Evacuation Buses Arrive In East Aleppo — But Departure Is Put On Hold
At least 25 buses entered besieged neighborhoods to evacuate rebel fighters and civilians from eastern Aleppo Sunday, Syria's official news agency says — but that was before an attack on buses elsewhere put all movement on hold.
The setback comes after the evacuation effort was halted Friday after just one day, with all sides lobbing accusations at each other.
As the evacuation effort drags on, leaving families and civilians in a dangerous limbo due to both the threat of violence and freezing temperatures, the U.N. Security Council prepares to vote Sunday on a resolution that calls for sending international monitors to the city.
"The resolution was drawn up by France," NPR's Rebecca Hersher reports for our Newscast unit, "and calls on the U.N. to send people into the devastated eastern part of Aleppo to monitor evacuations, and make sure they are voluntary."
The buses that were attacked were slated to help people in two pro-government villages about 35 miles southwest of Aleppo. Under a deal that was reportedly brokered by Iran, Russia and Turkey, some buses and ambulances reached those villages — Kafarya and al-Foua — according to both the Syrian Arab News Agency and the monitoring group the Syrian Observatory for Human Rights.
But then state media and other outlets reported several of the buses had been attacked and burned before they could reach their destination.
"It is not clear which rebel faction attacked the buses, but the area is a stronghold of Al-Qaeda linked forces," NPR's Alison Meuse reports for Newscast.
In another development, Syria's Cabinet will now include an office for the Syrian Arab Red Crescent aid agency, the country's prime minister announced Sunday.
The fall of rebel positions in Aleppo represents both a humanitarian crisis and a key development in Syria's prolonged civil war. But large portions of the country are still being controlled by either rebels, or ISIS, or Kurdish groups.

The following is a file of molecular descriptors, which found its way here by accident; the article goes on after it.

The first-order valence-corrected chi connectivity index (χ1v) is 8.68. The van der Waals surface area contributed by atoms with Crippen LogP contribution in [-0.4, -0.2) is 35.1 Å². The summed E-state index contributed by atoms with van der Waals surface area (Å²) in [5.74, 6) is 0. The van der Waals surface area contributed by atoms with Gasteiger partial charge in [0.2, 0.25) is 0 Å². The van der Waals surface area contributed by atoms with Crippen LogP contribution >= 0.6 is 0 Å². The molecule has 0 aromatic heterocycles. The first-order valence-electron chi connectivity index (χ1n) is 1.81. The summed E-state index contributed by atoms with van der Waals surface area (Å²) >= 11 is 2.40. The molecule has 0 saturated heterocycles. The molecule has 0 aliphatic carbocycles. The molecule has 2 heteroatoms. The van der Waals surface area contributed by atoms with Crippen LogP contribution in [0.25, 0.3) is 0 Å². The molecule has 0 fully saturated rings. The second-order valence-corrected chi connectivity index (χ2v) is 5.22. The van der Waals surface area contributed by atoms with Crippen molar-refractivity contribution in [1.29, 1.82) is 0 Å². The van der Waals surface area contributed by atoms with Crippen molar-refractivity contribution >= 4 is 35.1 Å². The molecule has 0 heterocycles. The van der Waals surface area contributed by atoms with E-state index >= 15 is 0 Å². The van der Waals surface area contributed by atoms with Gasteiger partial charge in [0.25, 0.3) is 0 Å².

For a look at the broader picture, here's what Andrew Tabler of the Washington Institute for Near East Policy told NPR's Michel Martin on All Things Consideredthis weekend:
"It is a turning point. Aleppo is Syria's largest city. The rebels had taken over half of it in the summer of 2012. And controlling a major city in Syria was very important for the rebellion. And their attempt to hold it these last few years became sort of the heart of the revolution in many ways, particularly in the western part of the country. And the taking of Aleppo by the regime is a major setback for the rebels, but it's not going to end the war.
"[Two-thirds] of Syrian territory is outside of Bashar al-Assad's control. Most famously, we have the eastern part of Syria, which is controlled by ISIS, but many of the rebel groups control areas in the northwest, the south. In the northeast, the Kurds and also other Arab tribes control other areas. So Syria's still a fragmented country, and Bashar al-Assad simply just does not have the troops to rapidly retake all those areas. So while Aleppo fell, and it's a victory for Assad, it is not the end of the war. And the dangers that have come out of the Syrian war for Syrians and those in the region and all over the world continue."
As for what to expect from the incoming administration of President-elect Donald Trump in his handling of Syria, Tabler sees two main possibilities.
The first would be that U.S. and Russian military efforts in Syria become better coordinated — and perhaps allow for safe deliveries of aid to the opposition.
The second and more controversial step, Tabler said, could see the U.S. cut off covert aid for rebels in Syria — a move that could also have deep ramifications for U.S. intelligence efforts in the area.
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